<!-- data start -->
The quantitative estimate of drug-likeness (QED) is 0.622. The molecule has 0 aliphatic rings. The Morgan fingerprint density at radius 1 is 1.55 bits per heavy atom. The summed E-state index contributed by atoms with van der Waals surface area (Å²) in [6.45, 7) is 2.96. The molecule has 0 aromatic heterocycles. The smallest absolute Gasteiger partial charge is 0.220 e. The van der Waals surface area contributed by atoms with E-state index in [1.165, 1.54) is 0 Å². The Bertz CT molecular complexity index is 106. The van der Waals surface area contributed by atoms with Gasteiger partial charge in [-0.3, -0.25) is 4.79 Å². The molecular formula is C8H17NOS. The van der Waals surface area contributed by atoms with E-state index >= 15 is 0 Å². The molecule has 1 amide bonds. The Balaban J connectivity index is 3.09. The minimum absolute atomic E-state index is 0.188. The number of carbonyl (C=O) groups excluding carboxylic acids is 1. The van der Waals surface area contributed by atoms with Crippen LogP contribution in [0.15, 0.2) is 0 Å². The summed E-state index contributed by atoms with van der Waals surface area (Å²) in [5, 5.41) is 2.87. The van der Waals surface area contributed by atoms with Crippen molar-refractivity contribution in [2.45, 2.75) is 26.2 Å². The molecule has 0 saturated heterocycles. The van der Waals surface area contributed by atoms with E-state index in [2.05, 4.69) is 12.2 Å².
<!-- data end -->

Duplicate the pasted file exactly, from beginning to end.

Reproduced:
The quantitative estimate of drug-likeness (QED) is 0.622. The molecule has 0 aliphatic rings. The Morgan fingerprint density at radius 1 is 1.55 bits per heavy atom. The summed E-state index contributed by atoms with van der Waals surface area (Å²) in [6.45, 7) is 2.96. The molecule has 0 aromatic heterocycles. The smallest absolute Gasteiger partial charge is 0.220 e. The van der Waals surface area contributed by atoms with E-state index in [1.165, 1.54) is 0 Å². The Bertz CT molecular complexity index is 106. The van der Waals surface area contributed by atoms with Gasteiger partial charge in [-0.3, -0.25) is 4.79 Å². The molecular formula is C8H17NOS. The van der Waals surface area contributed by atoms with E-state index >= 15 is 0 Å². The molecule has 1 amide bonds. The Balaban J connectivity index is 3.09. The minimum absolute atomic E-state index is 0.188. The number of carbonyl (C=O) groups excluding carboxylic acids is 1. The van der Waals surface area contributed by atoms with Crippen LogP contribution in [0.15, 0.2) is 0 Å². The summed E-state index contributed by atoms with van der Waals surface area (Å²) in [5, 5.41) is 2.87. The van der Waals surface area contributed by atoms with Crippen molar-refractivity contribution in [2.45, 2.75) is 26.2 Å². The molecule has 0 saturated heterocycles. The van der Waals surface area contributed by atoms with E-state index in [2.05, 4.69) is 12.2 Å².